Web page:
15 November 2011

Isle of Jura Prophecy "A Profound Peat-ette"

From the moment you hear the pop of the cork and before you’ve even managed to pour a dram of Isle of Jura Prophecy, a wealth of pleasing, peat-opian, protruding wonders manage to flounce and flourish their way out of the bottle.

Delivering what can only be described as a particularly punchy and penetrating sneaky peak of what’s to come, once you’ve finally managed to pour some of this rather jubilant and joyous Jura into a glass.

In many respects with regards to its style, Jura provides a mediating bridge between the worlds of Highland and Islay whiskies, though this particular bottling is most definitely more of an Islay dominated drop of drammage.

The nose initially offers up a moorishly sweet peaty punch, with bold wafts from an autumn coastal bonfire, accompanied by the aromas from a warm toffee tablet and an infusion of meaty oak and a handful of orange Revels.

Minus the suet and pastry, all the ingredients for a dozen mince pies make for the next set of sensations. Juicy sherry soaked raisins and sultanas followed by slivers of chopped citrus peels and a couple of pinches of ground cinnamon and grated nutmeg.

A subtle infusion of damp grass, washed up oil slicked seaweed and star anise then tip toe in and around all the other nasal delights, providing a harmonious bout of balance and an added dimension of depth.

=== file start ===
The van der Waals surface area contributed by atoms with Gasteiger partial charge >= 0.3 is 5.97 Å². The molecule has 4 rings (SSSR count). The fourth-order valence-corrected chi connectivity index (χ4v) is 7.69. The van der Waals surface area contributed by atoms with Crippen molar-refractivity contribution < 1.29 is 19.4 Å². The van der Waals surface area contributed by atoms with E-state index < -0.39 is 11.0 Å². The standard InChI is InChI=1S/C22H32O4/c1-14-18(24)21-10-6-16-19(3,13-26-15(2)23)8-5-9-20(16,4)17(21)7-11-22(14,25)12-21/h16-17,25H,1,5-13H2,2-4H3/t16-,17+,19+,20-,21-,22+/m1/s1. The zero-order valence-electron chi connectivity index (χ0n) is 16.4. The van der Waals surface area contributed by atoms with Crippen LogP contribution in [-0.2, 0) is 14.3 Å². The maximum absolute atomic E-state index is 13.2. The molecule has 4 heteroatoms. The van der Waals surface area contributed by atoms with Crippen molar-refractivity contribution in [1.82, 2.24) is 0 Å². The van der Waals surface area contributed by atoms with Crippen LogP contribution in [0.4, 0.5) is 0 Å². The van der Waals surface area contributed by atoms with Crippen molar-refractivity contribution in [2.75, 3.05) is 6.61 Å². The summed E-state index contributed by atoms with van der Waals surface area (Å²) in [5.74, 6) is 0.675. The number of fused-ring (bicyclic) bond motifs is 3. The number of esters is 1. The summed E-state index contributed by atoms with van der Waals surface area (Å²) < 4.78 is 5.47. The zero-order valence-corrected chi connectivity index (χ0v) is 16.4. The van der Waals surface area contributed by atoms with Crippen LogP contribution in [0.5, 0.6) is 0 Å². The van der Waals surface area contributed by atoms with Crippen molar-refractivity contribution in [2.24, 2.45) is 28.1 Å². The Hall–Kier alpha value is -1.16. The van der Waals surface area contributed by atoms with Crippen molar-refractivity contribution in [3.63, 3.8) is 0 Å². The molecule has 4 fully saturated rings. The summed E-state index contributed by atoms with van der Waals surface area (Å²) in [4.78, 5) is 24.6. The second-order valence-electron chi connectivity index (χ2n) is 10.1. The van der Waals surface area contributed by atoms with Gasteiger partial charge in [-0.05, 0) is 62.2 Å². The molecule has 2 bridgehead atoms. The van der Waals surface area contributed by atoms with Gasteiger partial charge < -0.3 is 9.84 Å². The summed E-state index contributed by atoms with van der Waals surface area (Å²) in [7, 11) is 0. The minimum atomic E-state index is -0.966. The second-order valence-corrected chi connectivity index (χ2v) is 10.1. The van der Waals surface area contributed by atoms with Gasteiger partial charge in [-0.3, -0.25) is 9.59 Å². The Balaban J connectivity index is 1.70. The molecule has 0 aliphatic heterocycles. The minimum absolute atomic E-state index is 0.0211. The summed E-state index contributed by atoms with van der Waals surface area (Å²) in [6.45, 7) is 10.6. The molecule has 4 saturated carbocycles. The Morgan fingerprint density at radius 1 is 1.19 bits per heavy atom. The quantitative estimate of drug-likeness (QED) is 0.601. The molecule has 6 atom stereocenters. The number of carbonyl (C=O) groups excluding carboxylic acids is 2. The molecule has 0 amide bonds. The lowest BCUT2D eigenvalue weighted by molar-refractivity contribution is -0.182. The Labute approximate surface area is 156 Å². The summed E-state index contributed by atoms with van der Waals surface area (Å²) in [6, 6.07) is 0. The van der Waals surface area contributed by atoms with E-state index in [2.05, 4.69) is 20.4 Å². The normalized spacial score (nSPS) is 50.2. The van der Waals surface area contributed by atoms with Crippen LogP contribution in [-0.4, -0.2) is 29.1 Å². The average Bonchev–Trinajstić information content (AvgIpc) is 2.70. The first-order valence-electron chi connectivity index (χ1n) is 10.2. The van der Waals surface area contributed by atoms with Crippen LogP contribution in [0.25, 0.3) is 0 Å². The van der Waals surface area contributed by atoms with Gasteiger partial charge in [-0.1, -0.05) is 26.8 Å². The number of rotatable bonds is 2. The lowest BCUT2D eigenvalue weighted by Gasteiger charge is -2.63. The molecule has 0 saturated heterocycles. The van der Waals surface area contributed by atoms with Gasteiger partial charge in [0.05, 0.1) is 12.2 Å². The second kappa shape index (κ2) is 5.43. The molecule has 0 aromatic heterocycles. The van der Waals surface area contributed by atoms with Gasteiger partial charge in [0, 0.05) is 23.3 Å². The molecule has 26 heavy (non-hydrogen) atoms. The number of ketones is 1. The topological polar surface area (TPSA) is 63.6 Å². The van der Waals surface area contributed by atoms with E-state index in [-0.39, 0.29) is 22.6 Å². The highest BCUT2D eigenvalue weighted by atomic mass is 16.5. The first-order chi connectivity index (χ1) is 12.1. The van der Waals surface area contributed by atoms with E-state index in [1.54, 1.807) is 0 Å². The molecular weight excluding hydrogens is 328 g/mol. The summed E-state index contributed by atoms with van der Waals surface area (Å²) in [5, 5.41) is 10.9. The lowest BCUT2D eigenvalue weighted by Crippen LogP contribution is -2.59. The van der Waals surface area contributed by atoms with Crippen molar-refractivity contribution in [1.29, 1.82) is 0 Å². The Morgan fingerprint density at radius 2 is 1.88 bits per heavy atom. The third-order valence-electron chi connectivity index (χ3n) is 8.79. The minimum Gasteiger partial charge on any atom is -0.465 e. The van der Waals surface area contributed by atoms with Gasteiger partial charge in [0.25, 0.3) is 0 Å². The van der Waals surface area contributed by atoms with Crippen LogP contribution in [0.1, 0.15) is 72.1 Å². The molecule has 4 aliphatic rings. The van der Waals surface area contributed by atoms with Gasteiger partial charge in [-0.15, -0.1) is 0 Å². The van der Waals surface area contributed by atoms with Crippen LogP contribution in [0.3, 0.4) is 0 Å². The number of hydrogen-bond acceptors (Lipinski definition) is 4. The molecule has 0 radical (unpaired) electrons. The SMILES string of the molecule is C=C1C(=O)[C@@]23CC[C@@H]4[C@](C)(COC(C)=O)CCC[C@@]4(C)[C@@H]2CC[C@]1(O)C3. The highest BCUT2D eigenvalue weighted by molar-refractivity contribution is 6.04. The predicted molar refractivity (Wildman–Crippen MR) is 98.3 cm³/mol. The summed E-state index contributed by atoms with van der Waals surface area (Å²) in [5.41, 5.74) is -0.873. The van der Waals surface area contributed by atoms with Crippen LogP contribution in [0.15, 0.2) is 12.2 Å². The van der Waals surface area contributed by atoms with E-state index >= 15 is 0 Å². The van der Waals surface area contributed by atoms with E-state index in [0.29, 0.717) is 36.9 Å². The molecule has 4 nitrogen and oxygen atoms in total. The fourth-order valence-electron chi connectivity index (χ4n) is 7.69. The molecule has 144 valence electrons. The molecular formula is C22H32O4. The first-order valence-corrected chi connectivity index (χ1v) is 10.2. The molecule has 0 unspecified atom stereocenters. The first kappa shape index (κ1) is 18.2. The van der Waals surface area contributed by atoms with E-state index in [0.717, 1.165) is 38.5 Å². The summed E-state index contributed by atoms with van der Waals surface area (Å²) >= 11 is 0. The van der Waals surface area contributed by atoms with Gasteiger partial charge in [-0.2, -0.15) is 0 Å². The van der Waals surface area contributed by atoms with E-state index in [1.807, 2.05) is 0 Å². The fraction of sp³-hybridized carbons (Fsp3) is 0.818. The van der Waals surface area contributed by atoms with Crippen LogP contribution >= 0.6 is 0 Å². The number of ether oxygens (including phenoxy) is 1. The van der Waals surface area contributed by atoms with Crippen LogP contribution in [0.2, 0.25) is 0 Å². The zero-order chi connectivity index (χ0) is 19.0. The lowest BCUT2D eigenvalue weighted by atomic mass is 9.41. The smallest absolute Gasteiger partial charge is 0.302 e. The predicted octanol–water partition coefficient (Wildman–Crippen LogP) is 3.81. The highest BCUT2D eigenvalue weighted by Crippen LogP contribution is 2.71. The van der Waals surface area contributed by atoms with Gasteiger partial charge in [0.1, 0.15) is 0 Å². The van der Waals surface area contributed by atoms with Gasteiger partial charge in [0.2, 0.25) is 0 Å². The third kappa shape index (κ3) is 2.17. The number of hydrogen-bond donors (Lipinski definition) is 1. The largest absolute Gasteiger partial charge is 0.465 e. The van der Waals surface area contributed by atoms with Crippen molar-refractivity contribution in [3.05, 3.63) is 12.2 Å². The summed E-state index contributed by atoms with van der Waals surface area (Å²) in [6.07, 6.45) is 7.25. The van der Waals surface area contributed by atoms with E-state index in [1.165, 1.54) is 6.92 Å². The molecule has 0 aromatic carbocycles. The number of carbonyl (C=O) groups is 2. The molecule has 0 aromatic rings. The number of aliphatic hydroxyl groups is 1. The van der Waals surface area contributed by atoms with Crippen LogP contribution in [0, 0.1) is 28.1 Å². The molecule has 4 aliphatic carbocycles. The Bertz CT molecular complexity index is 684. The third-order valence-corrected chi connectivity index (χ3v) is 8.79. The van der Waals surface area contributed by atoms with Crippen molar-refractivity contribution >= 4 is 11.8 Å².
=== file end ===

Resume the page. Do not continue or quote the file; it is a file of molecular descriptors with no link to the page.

Although the palate may not pack as much peat as the nose suggests, it still delivers a whole wealth of wonderlicious smokey sweet tasting sensations.

That coastal bonfire makes a reappearance, but this time around is accompanied by some bubbling hot tar which has just been used to resurface a nearby road. There’s also an essence of chlorine from a local swimming bath, which strangely if not worryingly works quite well.

The tide on this defined dramming delivery then begins to roll in with waves of orange and lime citrus wonderment, followed by more of those sherry soaked fruits and spices from those aforementioned mince pies.

An infusion of burnt caramel, pepper and candied fennel make for the final set of delights, before all of the palatable pleasures cordially hold hands and linger long into the night.